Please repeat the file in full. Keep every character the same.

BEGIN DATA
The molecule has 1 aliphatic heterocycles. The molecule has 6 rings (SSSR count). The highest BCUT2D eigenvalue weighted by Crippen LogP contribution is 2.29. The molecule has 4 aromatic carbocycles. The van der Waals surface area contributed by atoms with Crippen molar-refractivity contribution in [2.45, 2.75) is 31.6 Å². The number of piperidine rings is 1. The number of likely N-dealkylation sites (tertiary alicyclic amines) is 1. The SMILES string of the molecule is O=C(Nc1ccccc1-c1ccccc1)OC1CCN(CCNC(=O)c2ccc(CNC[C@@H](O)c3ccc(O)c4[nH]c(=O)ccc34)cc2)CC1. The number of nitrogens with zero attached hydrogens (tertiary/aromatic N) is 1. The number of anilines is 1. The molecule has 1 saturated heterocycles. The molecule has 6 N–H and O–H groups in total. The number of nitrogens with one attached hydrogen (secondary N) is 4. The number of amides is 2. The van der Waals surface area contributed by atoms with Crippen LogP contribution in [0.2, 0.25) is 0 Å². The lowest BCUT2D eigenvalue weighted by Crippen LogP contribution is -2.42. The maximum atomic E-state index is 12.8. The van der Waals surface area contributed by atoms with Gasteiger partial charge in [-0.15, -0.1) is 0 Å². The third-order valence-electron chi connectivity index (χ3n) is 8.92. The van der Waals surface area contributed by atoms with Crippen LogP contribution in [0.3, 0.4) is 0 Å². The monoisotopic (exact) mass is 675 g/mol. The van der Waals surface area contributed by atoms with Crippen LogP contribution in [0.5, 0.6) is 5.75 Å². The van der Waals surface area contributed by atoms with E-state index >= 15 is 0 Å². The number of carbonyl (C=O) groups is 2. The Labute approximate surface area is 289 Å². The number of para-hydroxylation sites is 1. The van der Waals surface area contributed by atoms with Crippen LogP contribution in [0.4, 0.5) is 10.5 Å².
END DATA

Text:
The molecule has 1 aliphatic heterocycles. The molecule has 6 rings (SSSR count). The highest BCUT2D eigenvalue weighted by Crippen LogP contribution is 2.29. The molecule has 4 aromatic carbocycles. The van der Waals surface area contributed by atoms with Crippen molar-refractivity contribution in [2.45, 2.75) is 31.6 Å². The number of piperidine rings is 1. The number of likely N-dealkylation sites (tertiary alicyclic amines) is 1. The SMILES string of the molecule is O=C(Nc1ccccc1-c1ccccc1)OC1CCN(CCNC(=O)c2ccc(CNC[C@@H](O)c3ccc(O)c4[nH]c(=O)ccc34)cc2)CC1. The number of nitrogens with zero attached hydrogens (tertiary/aromatic N) is 1. The number of anilines is 1. The molecule has 1 saturated heterocycles. The molecule has 6 N–H and O–H groups in total. The number of nitrogens with one attached hydrogen (secondary N) is 4. The number of amides is 2. The van der Waals surface area contributed by atoms with Crippen LogP contribution in [0.2, 0.25) is 0 Å². The lowest BCUT2D eigenvalue weighted by Crippen LogP contribution is -2.42. The maximum atomic E-state index is 12.8. The van der Waals surface area contributed by atoms with Gasteiger partial charge in [-0.15, -0.1) is 0 Å². The third-order valence-electron chi connectivity index (χ3n) is 8.92. The van der Waals surface area contributed by atoms with Crippen LogP contribution in [0.3, 0.4) is 0 Å². The monoisotopic (exact) mass is 675 g/mol. The van der Waals surface area contributed by atoms with Crippen LogP contribution in [0.5, 0.6) is 5.75 Å². The van der Waals surface area contributed by atoms with E-state index >= 15 is 0 Å². The number of carbonyl (C=O) groups is 2. The Labute approximate surface area is 289 Å². The number of para-hydroxylation sites is 1. The van der Waals surface area contributed by atoms with Crippen LogP contribution in [0.4, 0.5) is 10.5 Å².